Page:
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Let’s Investigate Plants!

written by: Rachel Hampton • edited by: Carly Stockwell • updated: 3/29/2013

Plants are everywhere! But, do children really understand a plant’s structure? Do they understand that each part is vital to the plant? Often times, the answer is no. This lesson will give you an opportunity to assess your students’ prior knowledge before delving deeper into the concept.

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    Yellow Plant When children look at things they seem to only see what’s in front of them. In other words, they see the big picture or the whole. They are often not aware of the parts that complete the whole. This is the first of five lessons, that will allow children to explore this concept.

    Objectives:

    1. The student will orally share his/her knowledge about plants.
    2. The student will work cooperatively in groups.
    3. The student will generate questions about plants.
    4. The student will create plant addition number stories.

    Materials:

    • Teacher Made “KWL” Chart (Know, Want, Learn)
    • Various Plant Picture Cards (Teacher Made) You may make as many as needed for your class size. However, you should include plant picture cards of various colors. For example, you may want to have 3 purple plants, 5 yellow plants, etc. This is your choice. Just keep in mind that these picture cards will be used when the children create the addition number stories.
    • Addition Work Mat
    • Internet Access
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    Lesson Procedure

    Get the students excited by allowing them to watch the video called “Little Plant Song” found at YouTube or at www.sesamestreet.org. After the students view the video, pick their brains by allowing them to tell you what they know about plants. As the teacher, you should record their responses under the “K” (Know) section of the KWL Chart. This can be done on a smartboard, whiteboard, or even butcher paper or tagboard. However, it is important to keep the chart displayed and refer back to it until the unit is completed.

    Next, give the students an opportunity to ask questions that he/she would like to know about plants. Give the students a chance to work with a partner(s) to come up with these questions. Be sure to record these student generated questions under the “Want” section of the KWL Chart. Once all the questions have been recorded, then the teacher should add a question to the chart. One question might be, “What makes a plant a plant?” You may add other questions at your discretion. These questions will give you insight into your students’ thoughts and help guide you as you plan future lessons throughout this unit.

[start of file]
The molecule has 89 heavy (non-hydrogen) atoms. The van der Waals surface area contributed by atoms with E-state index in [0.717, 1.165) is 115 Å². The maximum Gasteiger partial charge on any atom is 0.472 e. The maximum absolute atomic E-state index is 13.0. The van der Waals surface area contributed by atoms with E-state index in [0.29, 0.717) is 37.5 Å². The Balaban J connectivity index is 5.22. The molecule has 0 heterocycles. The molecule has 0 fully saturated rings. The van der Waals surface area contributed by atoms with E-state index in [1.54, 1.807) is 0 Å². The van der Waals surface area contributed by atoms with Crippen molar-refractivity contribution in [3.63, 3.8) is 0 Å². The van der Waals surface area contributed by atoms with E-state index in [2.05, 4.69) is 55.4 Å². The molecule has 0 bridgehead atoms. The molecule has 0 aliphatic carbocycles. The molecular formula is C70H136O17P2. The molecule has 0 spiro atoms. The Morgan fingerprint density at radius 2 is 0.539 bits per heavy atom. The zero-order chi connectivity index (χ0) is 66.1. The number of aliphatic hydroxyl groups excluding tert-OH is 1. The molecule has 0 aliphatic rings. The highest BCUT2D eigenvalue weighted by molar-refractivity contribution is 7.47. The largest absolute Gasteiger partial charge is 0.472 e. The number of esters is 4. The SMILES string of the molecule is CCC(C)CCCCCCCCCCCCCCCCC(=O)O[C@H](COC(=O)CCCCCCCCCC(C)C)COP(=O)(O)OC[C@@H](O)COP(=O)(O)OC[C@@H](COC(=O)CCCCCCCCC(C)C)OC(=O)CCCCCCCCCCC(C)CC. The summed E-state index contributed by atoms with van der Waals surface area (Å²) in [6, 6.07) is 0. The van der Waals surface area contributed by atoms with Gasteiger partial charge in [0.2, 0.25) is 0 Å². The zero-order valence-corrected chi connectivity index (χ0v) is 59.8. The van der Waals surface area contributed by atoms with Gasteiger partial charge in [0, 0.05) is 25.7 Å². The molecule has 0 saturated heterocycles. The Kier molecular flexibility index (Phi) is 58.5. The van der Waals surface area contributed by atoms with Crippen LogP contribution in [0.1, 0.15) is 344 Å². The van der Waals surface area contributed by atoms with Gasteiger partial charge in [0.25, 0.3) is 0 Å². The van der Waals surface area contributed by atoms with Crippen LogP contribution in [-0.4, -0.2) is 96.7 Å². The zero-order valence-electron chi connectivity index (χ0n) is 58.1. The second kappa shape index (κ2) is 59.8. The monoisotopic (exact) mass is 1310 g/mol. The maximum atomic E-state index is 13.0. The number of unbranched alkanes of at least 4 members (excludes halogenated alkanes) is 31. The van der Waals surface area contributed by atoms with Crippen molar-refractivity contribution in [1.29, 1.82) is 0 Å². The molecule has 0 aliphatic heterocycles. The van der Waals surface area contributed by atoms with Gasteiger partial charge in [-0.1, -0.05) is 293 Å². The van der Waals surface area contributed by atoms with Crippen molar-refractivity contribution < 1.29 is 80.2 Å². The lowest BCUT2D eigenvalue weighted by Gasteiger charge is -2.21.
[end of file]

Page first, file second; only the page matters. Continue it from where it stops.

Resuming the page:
Finally, ask the students how many plants were in the video. Display one green plant on the smartboard or whiteboard. Tell the students that Ernie has one green plant and then Bert comes home and brings three yellow plants. (This is a teacher generated scenario to bring in addition. You may tweak the number of plants Bert has. However, Ernie only has one plant as shown in the video). How many plants are there in all? Display the picture and write a number sentence to match.

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    Chart

    Chart 
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    The green plant should go under a part section and the three yellow plants should go under the other part section. Lastly, move both parts to the top of the workmat to see how many plants there are in all (the whole). The teacher should pre-bag the plant picture cards and distribute them to students that are on grade-level.

    Assessment: Students who are below-grade level should work with the teacher in a small group to complete addition number stories. Students on-grade level should demonstrate an understanding of addition by placing the picture cards in parts sections. The student should count and record the number that represents the plant picture cards for each parts section. The students should then show the ability to move the two parts to the top to make the whole. These students should count and record the number to show how many in all.

    Students who are above grade level should work in groups of two to orally create an addition plant story. They should demonstrate their understanding by drawing a picture that shows two distinct parts and then the whole. The students should also write a number sentence to represent the parts and the whole.

    This lesson will set the foundation as students begin to explore the idea that all things are made up of smaller things. If the students are given multiple opportunities to take ownership of his/her learning then he/she will love learning and in fact become one of his/her best teachers!

References

How Parts Make up a Whole: Plant Parts

Teach your students how parts make up a whole with this series on examining the parts of a plant. The lessons can be modified to be used with students from Kindergarten to Second Grade.
  1. Let’s Investigate Plants!
  2. What If A Part Was Missing? Kindergarten Lesson Plan
  3. Do All Plants Have the Same Parts?
  4. What Makes a Plant a Plant?
  5. Which One Is It? How Parts Make up a Whole